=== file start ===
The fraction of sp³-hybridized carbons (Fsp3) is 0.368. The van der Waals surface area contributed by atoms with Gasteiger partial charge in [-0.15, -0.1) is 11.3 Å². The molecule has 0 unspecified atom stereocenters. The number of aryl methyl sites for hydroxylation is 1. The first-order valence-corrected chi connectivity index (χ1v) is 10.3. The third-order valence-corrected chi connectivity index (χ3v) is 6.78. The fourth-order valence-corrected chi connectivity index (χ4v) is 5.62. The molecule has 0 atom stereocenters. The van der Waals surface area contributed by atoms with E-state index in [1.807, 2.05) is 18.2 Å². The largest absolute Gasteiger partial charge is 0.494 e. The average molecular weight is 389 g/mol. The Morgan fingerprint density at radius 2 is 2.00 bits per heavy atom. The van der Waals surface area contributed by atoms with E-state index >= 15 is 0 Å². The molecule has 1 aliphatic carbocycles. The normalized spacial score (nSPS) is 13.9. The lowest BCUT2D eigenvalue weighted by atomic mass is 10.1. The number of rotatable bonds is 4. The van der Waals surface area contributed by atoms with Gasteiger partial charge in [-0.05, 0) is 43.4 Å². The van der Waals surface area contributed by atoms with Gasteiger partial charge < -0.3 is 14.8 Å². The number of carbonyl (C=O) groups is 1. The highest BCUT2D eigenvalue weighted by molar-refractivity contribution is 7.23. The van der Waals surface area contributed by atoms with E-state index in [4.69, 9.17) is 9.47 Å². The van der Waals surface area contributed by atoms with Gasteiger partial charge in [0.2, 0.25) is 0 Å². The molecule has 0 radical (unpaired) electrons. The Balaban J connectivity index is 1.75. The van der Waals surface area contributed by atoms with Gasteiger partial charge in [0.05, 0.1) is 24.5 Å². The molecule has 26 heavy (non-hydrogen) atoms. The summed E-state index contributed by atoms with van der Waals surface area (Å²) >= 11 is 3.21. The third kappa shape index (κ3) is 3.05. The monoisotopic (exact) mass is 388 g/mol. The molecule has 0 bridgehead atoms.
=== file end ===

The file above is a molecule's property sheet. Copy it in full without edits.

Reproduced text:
The fraction of sp³-hybridized carbons (Fsp3) is 0.368. The van der Waals surface area contributed by atoms with Gasteiger partial charge in [-0.15, -0.1) is 11.3 Å². The molecule has 0 unspecified atom stereocenters. The number of aryl methyl sites for hydroxylation is 1. The first-order valence-corrected chi connectivity index (χ1v) is 10.3. The third-order valence-corrected chi connectivity index (χ3v) is 6.78. The fourth-order valence-corrected chi connectivity index (χ4v) is 5.62. The molecule has 0 atom stereocenters. The van der Waals surface area contributed by atoms with E-state index in [1.807, 2.05) is 18.2 Å². The largest absolute Gasteiger partial charge is 0.494 e. The average molecular weight is 389 g/mol. The Morgan fingerprint density at radius 2 is 2.00 bits per heavy atom. The van der Waals surface area contributed by atoms with E-state index >= 15 is 0 Å². The molecule has 1 aliphatic carbocycles. The normalized spacial score (nSPS) is 13.9. The lowest BCUT2D eigenvalue weighted by atomic mass is 10.1. The number of rotatable bonds is 4. The van der Waals surface area contributed by atoms with Gasteiger partial charge in [-0.05, 0) is 43.4 Å². The van der Waals surface area contributed by atoms with Gasteiger partial charge < -0.3 is 14.8 Å². The number of carbonyl (C=O) groups is 1. The highest BCUT2D eigenvalue weighted by molar-refractivity contribution is 7.23. The van der Waals surface area contributed by atoms with E-state index in [4.69, 9.17) is 9.47 Å². The van der Waals surface area contributed by atoms with Gasteiger partial charge in [0.2, 0.25) is 0 Å². The molecule has 0 radical (unpaired) electrons. The Balaban J connectivity index is 1.75. The van der Waals surface area contributed by atoms with Gasteiger partial charge in [0.05, 0.1) is 24.5 Å². The molecule has 26 heavy (non-hydrogen) atoms. The summed E-state index contributed by atoms with van der Waals surface area (Å²) >= 11 is 3.21. The third kappa shape index (κ3) is 3.05. The monoisotopic (exact) mass is 388 g/mol. The molecule has 0 bridgehead atoms.